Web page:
While thinking about the purpose of fiction today, I came up with the idea of “reality fatigue”. You see, I’d been following this chain of logic about how reading books is a form of escapism — escape from reality, that is — and I started to wonder what was so dreadful about the real world.
After all, most of us who actually have time to read works of fiction mustn’t be too badly off, surely? Our housing, clothing and food needs are obviously being adequately met. So what is it we book-loving, world-denying types are seeking to escape? Boredom?
Yes, to some degree, boredom or ennui is probably partly the reason we try to lose ourselves in the pages of a book. Also, isolation or alienation from others might explain this retreat into fictitious worlds of the imagination. Unhappiness due to heartbreak or loss might similarly be a motivating factor to read.
Whatever. I suppose, my conclusion was all of these various states of being could be labelled under the blanket term of “reality fatigue”. And, as it happens, I believe I was suffering today from exactly that.
My day wasn’t particularly arduous or stressful; in fact, I had nothing pressing to do and all my needs were satisfactorily being met. Yet I was on edge somehow. Real life was making me feel claustrophobic. There was a sameness to everything: my thoughts, my social interactions with others, those nagging doubts I’m habitually plagued with etc. It was all too familiarly familiar.
And then I stumbled upon a book. It was a collection of ghost stories, of all things. A genre I would usually avoid. However, my reality fatigue ran deep, and so I began reading the tales of horror contained therein, in spite of myself.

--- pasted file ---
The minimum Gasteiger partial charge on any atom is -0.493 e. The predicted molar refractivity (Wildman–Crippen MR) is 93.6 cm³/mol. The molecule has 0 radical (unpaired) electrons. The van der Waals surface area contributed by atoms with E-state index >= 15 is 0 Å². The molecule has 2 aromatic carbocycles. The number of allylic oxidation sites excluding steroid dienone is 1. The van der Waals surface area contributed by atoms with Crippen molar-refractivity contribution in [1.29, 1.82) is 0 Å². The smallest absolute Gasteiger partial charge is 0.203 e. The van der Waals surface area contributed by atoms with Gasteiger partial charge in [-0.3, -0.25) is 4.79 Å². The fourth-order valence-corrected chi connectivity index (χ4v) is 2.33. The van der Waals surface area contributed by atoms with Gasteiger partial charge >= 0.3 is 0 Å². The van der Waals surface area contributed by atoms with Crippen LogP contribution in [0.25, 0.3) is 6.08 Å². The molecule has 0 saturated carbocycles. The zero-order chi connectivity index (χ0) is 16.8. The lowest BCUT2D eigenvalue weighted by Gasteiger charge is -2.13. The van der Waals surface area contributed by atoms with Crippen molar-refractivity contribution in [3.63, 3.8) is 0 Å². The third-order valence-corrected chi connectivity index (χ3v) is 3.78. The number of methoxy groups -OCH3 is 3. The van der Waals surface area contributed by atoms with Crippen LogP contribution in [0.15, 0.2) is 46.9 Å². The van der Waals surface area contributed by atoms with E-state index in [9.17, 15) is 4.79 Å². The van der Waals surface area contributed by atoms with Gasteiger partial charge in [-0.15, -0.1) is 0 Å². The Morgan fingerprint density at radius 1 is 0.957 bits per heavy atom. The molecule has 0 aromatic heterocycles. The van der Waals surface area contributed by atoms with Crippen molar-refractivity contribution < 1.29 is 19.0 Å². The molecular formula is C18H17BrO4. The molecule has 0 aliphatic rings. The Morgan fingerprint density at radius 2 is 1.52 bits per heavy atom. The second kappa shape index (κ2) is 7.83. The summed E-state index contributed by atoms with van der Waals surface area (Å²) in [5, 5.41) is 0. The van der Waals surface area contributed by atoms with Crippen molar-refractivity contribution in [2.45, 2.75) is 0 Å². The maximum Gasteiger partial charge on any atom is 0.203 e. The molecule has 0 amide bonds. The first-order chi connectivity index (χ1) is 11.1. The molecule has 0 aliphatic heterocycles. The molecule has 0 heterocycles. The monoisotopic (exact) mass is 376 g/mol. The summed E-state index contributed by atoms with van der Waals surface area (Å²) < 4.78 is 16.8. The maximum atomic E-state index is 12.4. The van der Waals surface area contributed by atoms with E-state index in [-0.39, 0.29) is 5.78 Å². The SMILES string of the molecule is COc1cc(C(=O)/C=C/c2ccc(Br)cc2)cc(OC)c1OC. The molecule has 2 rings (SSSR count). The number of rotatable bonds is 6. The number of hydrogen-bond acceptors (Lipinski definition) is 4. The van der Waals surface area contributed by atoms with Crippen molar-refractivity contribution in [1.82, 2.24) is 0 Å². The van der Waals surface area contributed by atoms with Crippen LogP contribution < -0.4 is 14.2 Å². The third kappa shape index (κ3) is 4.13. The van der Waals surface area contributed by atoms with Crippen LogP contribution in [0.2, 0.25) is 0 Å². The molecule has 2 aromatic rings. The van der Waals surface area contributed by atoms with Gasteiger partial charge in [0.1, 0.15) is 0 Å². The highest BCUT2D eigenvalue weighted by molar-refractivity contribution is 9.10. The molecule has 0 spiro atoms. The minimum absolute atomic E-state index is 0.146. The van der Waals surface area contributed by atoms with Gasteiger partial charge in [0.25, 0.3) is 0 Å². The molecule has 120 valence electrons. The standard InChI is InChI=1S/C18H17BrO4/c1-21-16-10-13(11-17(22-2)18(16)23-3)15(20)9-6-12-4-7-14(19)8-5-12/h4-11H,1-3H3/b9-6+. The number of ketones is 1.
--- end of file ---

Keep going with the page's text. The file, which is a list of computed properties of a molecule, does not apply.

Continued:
Well, in truth, I only read one such tale. Because that was all it took to change my day. The story I speak of was neither particularly scary or suspenseful. Okay, it was sort of suspenseful. Nonetheless, I felt I had lived through something by the time I’d finished reading it.
I’m not going to get into how the writing achieved this effect on me. My only interest, here and now, is to observe that the story recharged the coping mechanism within me that helps me deal with reality. The story cured me of my reality fatigue. Which makes me think reading, for me, isn’t strictly speaking a form of escape, but rather a way of replenishing my spirit. I believe the two concepts are quite different, although you might not agree?
On the flip-side of this idea, there is something interesting to be said about the role of us writers, then, when seen in the context of my experience of reality fatigue and its literature-based cure, I would argue.
As is usually the case, though, a much earlier thinker/writer than myself has distilled this idea down into a pithy phrase. And here ’tis:
“A tale, however slight, illuminates truth.” – Jalaluddin Rumi
In light of which, by reworking this phrase into slightly different words, I would put it to you there is literally no escaping the truth through the so-called “escapism” of reading. For even a tale told by an idiot signifies something, if it should connect with another, true?